Quintessence International, 9/1999
Seiten: 591-599, Sprache: Englisch
Objective: The purpose of this project was to evaluate the performance of a dentin adhesive system on carious and noncarious primary dentin in vivo. Method and materials: Forty-eight primary molars with carious lesions were randomly assigned to 2 different treatments: group 1 (control, n = 24) - All identifiable, irreversibly infected dentin was removed prior to the application of the bonding agent and restorative material; group 2 (experimental, n = 24) - Irreversibly infected dentin was partially removed prior to the application of the bonding agent and restorative material. The control and experimental teeth were clinically monitored every 3 months and evaluated 12 months after restoration. The teeth were extracted around the time of exfoliation and processed for scanning electron microscopy. Results: Retention rate, marginal integrity, and pulpal symptoms were identical in both groups. Radiographically, the radiolucent area associated with the experimental restorations did not increase with time in 75% of the cases. For the control group, the adhesive system formed a hybrid layer. In the experimental group, there was morphologic evidence of the formation of an acid-resistant 'altered hybrid layer.' An acid-resistant tissue, resulting from the interdiffusion of adhesive resin within the area of carious dentin, was observed adjacent to and under the altered hybrid layer. Conclusion: Application of an adhesive restorative system to irreversibly infected dentin did not affect the clinical performance of the restoration.
Quintessence International, 6/1999
Seiten: 413-418, Sprache: Englisch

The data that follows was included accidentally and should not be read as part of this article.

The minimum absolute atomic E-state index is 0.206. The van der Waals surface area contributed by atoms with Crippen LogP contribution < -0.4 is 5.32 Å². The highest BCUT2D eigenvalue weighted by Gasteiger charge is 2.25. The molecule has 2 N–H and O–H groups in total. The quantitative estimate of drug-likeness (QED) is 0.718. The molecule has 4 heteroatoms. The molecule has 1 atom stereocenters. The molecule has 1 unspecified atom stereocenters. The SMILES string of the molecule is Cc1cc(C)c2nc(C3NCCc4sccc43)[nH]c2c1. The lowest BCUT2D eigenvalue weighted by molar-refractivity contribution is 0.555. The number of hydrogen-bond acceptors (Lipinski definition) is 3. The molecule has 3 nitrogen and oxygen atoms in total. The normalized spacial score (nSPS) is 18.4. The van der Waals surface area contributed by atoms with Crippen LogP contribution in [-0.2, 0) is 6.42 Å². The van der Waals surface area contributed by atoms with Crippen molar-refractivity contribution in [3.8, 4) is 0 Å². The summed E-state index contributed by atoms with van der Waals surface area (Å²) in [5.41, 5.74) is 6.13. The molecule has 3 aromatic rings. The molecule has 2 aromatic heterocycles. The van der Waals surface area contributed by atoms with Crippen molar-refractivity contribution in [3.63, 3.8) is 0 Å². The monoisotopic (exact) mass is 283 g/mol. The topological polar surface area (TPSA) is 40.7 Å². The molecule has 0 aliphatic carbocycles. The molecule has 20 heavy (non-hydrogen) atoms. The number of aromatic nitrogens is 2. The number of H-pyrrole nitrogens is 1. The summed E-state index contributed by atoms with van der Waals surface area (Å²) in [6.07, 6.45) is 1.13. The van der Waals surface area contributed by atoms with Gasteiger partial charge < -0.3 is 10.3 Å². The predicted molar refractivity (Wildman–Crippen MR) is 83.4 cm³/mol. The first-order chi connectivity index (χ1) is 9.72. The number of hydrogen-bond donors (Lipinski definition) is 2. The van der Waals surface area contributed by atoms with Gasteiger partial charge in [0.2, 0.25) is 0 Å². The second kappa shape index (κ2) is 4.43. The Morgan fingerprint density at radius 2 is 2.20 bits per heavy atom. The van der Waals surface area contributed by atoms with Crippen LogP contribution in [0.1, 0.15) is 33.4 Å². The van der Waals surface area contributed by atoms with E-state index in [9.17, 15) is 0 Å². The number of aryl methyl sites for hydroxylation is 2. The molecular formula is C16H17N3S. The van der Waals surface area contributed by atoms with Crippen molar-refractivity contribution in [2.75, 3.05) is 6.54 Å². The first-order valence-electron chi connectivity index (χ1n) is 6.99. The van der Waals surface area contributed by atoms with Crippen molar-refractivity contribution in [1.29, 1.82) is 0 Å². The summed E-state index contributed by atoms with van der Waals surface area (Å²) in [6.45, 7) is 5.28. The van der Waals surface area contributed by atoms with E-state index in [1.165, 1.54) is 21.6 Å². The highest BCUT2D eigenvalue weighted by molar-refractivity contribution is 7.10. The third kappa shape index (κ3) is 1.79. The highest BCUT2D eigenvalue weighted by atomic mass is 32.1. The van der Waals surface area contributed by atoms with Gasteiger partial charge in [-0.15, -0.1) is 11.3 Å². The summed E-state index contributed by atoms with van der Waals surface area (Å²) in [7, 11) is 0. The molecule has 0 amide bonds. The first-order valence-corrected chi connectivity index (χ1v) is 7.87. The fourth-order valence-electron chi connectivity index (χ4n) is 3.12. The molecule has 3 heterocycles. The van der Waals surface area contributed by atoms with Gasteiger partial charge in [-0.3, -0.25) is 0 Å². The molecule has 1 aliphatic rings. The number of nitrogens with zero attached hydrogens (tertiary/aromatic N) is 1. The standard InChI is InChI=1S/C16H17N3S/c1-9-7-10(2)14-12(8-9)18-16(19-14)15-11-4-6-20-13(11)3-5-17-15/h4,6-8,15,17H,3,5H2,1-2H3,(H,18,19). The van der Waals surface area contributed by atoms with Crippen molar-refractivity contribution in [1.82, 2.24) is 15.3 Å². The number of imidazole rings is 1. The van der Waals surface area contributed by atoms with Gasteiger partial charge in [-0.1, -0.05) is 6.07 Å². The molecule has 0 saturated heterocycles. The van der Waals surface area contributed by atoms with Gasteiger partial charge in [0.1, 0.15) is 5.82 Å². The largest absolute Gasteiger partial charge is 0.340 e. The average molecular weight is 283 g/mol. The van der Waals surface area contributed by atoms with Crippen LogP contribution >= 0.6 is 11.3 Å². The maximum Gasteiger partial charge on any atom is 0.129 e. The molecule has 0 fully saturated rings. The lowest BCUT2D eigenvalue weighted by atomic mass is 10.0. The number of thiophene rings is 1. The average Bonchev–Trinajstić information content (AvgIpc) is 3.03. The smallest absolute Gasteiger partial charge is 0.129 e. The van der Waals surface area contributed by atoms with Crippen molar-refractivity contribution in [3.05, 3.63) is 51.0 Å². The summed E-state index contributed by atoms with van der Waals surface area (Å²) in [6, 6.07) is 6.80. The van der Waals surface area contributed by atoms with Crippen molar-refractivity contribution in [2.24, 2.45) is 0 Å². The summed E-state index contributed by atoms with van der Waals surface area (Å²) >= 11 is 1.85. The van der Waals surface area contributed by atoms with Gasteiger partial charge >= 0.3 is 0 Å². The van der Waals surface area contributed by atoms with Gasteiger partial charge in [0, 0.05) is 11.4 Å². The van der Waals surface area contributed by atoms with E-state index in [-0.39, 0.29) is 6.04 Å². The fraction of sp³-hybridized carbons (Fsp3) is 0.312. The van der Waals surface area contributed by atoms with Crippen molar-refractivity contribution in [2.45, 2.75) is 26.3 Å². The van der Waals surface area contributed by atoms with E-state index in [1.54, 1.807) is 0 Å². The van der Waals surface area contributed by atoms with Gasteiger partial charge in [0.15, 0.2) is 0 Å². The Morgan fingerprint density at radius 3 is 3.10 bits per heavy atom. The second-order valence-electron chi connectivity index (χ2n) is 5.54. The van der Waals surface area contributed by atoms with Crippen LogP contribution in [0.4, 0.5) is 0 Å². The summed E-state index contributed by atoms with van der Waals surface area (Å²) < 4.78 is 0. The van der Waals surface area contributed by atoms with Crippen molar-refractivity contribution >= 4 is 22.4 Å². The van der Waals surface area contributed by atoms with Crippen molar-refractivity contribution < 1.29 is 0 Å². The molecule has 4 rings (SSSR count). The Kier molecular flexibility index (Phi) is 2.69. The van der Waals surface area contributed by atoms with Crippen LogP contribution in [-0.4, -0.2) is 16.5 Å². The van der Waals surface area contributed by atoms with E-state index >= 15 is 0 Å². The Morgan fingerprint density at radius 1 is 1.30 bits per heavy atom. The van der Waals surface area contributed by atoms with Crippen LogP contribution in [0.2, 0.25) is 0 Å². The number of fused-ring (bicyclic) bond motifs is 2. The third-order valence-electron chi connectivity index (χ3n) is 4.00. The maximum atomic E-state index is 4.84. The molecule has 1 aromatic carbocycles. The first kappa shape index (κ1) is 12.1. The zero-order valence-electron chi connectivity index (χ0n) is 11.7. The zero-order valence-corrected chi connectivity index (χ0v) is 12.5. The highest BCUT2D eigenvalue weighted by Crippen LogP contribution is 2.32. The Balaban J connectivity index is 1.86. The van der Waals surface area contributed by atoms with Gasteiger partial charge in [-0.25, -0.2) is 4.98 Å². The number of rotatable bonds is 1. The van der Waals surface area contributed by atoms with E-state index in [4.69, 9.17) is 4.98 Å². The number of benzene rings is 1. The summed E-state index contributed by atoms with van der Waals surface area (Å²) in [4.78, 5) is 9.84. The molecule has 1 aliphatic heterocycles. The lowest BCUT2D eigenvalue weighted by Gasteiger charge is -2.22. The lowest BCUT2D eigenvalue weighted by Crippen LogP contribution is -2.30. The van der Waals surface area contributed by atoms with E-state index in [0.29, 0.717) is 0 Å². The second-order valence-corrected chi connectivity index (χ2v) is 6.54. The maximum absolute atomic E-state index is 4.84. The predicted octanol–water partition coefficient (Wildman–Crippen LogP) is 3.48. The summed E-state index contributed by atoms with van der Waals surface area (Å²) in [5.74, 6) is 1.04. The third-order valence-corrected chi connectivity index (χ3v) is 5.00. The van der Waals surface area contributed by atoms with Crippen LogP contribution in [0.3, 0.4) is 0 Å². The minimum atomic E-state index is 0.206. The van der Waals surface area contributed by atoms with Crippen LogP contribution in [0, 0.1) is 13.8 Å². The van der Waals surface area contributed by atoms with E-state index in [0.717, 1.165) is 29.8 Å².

Objective: The purpose of this investigation was to evaluate the influence of finishing and polishing procedures on the decision to replace existing amalgam restorations. Method and materials: Twenty Class I and Class II amalgam restorations, free from obvious defects, were selected in 6 patients. The restorations were photographed before and after being submitted to a standard finishing and polishing procedure. In the first phase, the preoperative slides were examined by 27 clinicians and senior dental students, who were instructed to inspect each restoration and answer a questionnaire indicating if and why the restoration needed to be replaced. Two weeks later, the postoperative slides were presented to the same examiners, who were asked to answer the same questionnaire as before. Results: At the first phase, there were 236 decisions (44%) to replace existing amalgam restorations. Following the finishing and polishing procedures, 114 decisions (21%) were made to replace existing amalgam restorations. This difference was statistically significant. Secondary caries was the most common reason for replacement. Conclusion: The finishing and polishing procedure reversed the decision to replace old amalgam restorations.